Good to be back.
Well, I can think of a host of reasons, and two easily stand out prominently. I might be wrong but surely it could be food for thought.
First, a bureaucratic one. By relegating bamboo early on as a "minor" forest product along with rattan, it's importance also was relegated to the backburner of our economic activities. This may not be the intention of the people who did the characterization or the "labeling", if you like. But, the labeling as I call it did an unforeseen negative connotation albeit unintentional (if it was unintentional). To be fair, for sure bamboo is secondary to wood resources when we still have plenty of forest. However, if the people who did the categorizing did not label it as such or otherwise label bamboo as an important non-wood resource instead, which is more approximating of the bamboo, we will not have the problems you are encountering now. But the damage has been done and it would take an effort to undo it as it stands now.
Sometimes perception matters as it did in this one. How can one sell a product if it is labeled "minor"? From the onset, the product is doomed.
Second, bamboo is so ubiquitous or so ordinary that we don't see or fail to see its many virtues. Yes, bamboo is so steeped in our culture and history (and that of Asia as a whole). Talk about "Si Malakas at Si Maganda" and bamboo always comes to mind. Or "Lawiswis ng Kawayan" and the mere thought will transport us to an idyll setting in a farm. Walk a few steps in rural areas and you will be met by the graceful swaying of clumps of bamboos. Bamboo is always there. It is everywhere.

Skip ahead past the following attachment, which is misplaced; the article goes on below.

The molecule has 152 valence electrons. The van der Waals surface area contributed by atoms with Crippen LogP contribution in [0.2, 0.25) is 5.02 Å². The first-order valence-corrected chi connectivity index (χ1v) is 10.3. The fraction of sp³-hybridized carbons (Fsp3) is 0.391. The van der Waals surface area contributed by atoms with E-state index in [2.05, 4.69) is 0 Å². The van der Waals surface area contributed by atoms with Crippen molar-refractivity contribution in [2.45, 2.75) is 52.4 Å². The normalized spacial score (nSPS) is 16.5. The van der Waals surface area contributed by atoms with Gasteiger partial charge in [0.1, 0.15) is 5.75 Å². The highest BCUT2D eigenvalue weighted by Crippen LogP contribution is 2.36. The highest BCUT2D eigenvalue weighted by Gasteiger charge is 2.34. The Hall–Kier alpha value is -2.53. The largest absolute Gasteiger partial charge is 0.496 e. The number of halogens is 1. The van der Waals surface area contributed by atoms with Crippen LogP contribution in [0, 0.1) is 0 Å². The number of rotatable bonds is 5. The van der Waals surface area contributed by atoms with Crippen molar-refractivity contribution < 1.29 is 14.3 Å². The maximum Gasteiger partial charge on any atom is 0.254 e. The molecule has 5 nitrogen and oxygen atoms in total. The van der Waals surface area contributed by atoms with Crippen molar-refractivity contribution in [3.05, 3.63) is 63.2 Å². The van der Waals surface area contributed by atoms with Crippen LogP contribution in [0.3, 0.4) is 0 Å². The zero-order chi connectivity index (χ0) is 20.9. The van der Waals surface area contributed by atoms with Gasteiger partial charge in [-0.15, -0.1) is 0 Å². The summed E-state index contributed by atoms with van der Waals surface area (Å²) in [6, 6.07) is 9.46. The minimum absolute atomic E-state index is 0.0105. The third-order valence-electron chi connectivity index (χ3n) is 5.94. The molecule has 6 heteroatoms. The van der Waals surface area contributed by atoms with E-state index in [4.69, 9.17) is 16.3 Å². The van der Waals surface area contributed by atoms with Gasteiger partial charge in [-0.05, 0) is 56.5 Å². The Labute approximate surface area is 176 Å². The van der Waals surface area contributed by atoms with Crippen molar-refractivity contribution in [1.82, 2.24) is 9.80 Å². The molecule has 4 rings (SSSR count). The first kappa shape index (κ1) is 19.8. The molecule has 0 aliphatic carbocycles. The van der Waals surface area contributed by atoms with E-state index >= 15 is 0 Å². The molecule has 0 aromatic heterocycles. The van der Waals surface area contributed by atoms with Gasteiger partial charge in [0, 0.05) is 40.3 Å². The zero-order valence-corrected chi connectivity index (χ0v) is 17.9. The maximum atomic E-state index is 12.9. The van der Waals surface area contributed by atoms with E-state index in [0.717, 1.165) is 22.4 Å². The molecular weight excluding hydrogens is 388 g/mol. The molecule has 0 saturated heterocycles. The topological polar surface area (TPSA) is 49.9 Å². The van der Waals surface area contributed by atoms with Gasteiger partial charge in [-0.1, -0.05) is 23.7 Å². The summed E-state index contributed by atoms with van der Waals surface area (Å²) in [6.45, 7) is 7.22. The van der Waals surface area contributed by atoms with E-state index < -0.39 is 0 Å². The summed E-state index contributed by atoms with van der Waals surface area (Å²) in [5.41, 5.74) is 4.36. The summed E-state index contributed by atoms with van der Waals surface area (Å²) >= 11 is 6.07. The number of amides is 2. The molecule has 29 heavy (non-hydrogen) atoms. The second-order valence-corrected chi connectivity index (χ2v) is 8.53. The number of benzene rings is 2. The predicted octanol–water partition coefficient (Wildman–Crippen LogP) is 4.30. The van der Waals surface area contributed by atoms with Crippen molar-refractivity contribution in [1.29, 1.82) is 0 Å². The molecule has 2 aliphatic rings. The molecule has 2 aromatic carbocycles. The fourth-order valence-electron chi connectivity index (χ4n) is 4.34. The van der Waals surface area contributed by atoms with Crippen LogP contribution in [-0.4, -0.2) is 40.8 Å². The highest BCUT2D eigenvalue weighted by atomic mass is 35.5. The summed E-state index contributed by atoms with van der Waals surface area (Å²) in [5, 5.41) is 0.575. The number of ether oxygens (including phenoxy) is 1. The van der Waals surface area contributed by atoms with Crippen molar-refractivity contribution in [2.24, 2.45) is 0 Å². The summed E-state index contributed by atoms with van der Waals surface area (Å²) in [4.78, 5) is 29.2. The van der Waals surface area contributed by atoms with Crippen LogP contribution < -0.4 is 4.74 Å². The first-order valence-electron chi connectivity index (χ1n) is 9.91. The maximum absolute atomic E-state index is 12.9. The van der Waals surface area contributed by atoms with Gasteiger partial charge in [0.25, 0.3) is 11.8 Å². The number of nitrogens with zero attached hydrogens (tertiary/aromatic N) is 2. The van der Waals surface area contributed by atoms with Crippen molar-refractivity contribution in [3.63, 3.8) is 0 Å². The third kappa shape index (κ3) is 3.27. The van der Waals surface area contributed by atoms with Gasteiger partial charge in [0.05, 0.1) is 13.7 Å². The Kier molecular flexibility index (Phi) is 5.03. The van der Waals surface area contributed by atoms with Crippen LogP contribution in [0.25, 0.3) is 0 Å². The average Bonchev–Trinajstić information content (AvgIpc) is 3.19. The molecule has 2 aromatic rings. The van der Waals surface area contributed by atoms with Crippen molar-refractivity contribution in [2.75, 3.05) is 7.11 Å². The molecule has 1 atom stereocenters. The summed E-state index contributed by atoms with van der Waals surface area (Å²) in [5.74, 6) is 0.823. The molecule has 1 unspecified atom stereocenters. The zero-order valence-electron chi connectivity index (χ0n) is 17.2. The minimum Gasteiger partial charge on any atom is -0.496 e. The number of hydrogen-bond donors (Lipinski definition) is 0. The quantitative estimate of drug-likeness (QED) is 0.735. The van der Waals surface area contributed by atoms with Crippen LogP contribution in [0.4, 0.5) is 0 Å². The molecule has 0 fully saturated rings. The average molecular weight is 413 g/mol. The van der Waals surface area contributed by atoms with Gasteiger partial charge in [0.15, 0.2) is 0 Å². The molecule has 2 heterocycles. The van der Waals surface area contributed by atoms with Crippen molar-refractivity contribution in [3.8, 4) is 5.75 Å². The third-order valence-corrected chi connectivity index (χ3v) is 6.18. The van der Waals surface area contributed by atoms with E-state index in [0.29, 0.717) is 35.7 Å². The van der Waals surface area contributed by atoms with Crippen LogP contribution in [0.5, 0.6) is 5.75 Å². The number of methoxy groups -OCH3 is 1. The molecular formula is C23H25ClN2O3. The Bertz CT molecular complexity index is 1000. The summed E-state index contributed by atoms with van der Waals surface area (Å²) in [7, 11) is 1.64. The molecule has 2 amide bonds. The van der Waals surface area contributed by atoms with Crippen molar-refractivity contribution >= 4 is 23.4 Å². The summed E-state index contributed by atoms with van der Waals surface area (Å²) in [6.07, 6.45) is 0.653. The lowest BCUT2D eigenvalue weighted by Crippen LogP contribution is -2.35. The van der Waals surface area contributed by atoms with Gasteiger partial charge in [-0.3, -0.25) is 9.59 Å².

In my youth as I remeber now, we always play with toys fashioned out of bamboo. Kites, in the summertime or "sumpit" as a water gun and "sumpak" as a more powerful version of the toy spewing seeds of duhat (after eating the sweet and sour flesh, of course) during our makeshift wargames.
So, why talk about bamboo? Or why introduce people to bamboo when it is always there? This seeming ubiquitousness contributes much to bamboo's misunderstanding and neglect.
My take on how we will be able to inform (or redirect attention) especially the farmers about the results of the R&D's your institution have done is to remove the "minor" label and categorize its importance as that of wood or wood products. And then let's see what it will do.
Another as a counterbalance to its "ubiquitousness" is for more agressive educational campaign. How to do it? Well, you can start by establishing bambuseta in strategic locations around the country. This may sound expensive but there are many lending institutions local and foreign giving soft loans in furthering livelihood and environment protection; NGO's that may provide assistance; wealthy individuals or corporations given convincing explanation and feasibility of the project, may take up the cause- and the cost of establishing one.
There is only one bambusetum in the Philippines located in Baguio City. There ought to be more. Bambusetum offers a first hand and very personal appreciation of the bamboo in a planned environment. With many species and varieties in one set up, one can marvel at bamboo's beauty as explained in a natural setting. You can smell it. You can hear it squeaking (to some it is music). And most of all it is fun especially with children who are the more impressionable.